God's Fatherly Love

Edward Zwick’s 2006 film Blood Diamond presents the story of the reunion of a father and his child.

The story is gruesome: Set in Sierra Leone in 1999, the movie begins with rebel factions terrorizing the countryside, intimidating locals and enslaving some to mine diamonds. One such unfortunate local is a young fisherman, Solomon Vandy.

Solomon escapes the mining camp only to find that his son, Dia, has been captured by revolutionary forces and is now being forced to serve as a child soldier. Solomon’s heart is wrecked. He had been a good father his entire life: raising his family in love, coaching his son in soccer and participating in the life of the African Mendy tribe. He loves his son more than anything, and he knows how much Dia must be suffering.

The life of a child soldier is horrific. Desperate from poverty, traumatized by war and crazed for diamonds, many child soldiers turn to drugs, alcohol and sexual debauchery to numb the pain. Dia is no different. He needs an escape, and pleasure brings a welcome distraction. Dia’s life has become a mixture of depressing work and passing pleasure, very different from the life he knew with his father as a young boy. At first, Dia hoped his father would come. But soon, as the days turn to weeks, Dia’s apathy increases and he lets his trust in his father slip away. Eventually Dia becomes seriously depressed and even resents Solomon for failing to rescue him from his misery.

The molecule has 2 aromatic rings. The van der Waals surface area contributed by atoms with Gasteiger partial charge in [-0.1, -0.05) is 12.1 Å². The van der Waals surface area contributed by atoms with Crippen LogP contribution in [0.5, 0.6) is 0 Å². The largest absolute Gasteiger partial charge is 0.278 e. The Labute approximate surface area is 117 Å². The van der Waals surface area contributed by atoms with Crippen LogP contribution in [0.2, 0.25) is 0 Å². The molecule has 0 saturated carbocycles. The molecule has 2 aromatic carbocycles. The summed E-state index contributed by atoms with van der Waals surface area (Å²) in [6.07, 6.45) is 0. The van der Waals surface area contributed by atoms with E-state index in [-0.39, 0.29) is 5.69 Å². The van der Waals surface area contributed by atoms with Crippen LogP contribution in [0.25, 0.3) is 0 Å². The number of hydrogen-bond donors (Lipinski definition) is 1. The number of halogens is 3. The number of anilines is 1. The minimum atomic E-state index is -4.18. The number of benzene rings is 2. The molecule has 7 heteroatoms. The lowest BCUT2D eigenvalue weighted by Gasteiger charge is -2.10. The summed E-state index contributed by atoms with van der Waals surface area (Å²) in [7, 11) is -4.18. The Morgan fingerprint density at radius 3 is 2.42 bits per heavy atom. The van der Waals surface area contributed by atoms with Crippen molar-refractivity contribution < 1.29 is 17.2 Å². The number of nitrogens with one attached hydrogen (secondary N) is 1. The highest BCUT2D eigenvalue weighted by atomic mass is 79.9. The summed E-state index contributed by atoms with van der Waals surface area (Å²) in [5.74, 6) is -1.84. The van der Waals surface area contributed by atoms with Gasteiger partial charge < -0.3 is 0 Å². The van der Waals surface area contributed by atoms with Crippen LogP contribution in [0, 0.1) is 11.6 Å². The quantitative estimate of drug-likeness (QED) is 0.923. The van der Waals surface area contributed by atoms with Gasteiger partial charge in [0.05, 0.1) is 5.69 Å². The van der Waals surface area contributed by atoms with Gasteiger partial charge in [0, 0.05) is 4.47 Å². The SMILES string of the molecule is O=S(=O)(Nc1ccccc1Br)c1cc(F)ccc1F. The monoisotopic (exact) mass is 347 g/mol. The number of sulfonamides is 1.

One day, everything changes. Bullets break the morning calm of the rebel encampment. A rival force has come to save the day, and among them is Dia’s father, Solomon. Finally, father and son will be reunited — but just as things seem to come to a resolution, a new crisis ensues.

Solomon runs to Dia and tries to embrace him, but much to Solomon’s surprise, Dia refuses to acknowledge his father. Brainwashed by the rebel army, Dia thinks to himself, “I can barely remember the life I knew with my family, and I have done so many bad things. How could I ever return?”

Solomon comes closer, but Dia will not relent. Scared that he might lose his pleasure, money and power, Dia grabs a nearby gun and points it directly at his father.

But Solomon is not afraid. Instead, returning his son’s gaze, he says, “Dia! What are you doing? Dia, look at me!”

Now, peering over the sight of his gun, Dia feels a lump in his throat as his father’s dark eyes look directly into his soul. These are the same eyes that looked at Dia as a baby. The same eyes that watched Dia play soccer. The same eyes that shone with laughter at family dinners with Dia. These were the eyes of Dia’s father, a loving father, a father who yearned for Dia to come to his senses. But Dia could not do it, and though tears streamed down his face, he continued to squeeze the trigger.

Dia’s father remains firm. He walks towards Dia with tears in his eyes, reminding Dia of his identity, his home, where he came from: “You are Dia Vandy of the proud Mendy tribe. You are a good boy who loves soccer and school.”

Dia’s hands begin to sweat; his chest quivers and tears run down his cheeks.

His father continues, “Dia, I know they made you do bad things, but you are not a bad boy. I am your father, who loves you, and you will come home with me and be my son again.

At this, Dia breaks. Lowering his gun, he allows himself, in his heart, to return to the identity he’d once known. He allows himself, once again, to trust his father, and his father comes and embraces him. (1)

Discuss: Why was it difficult for Dia to accept the love of his father? What do you think allowed Dia to return to his father?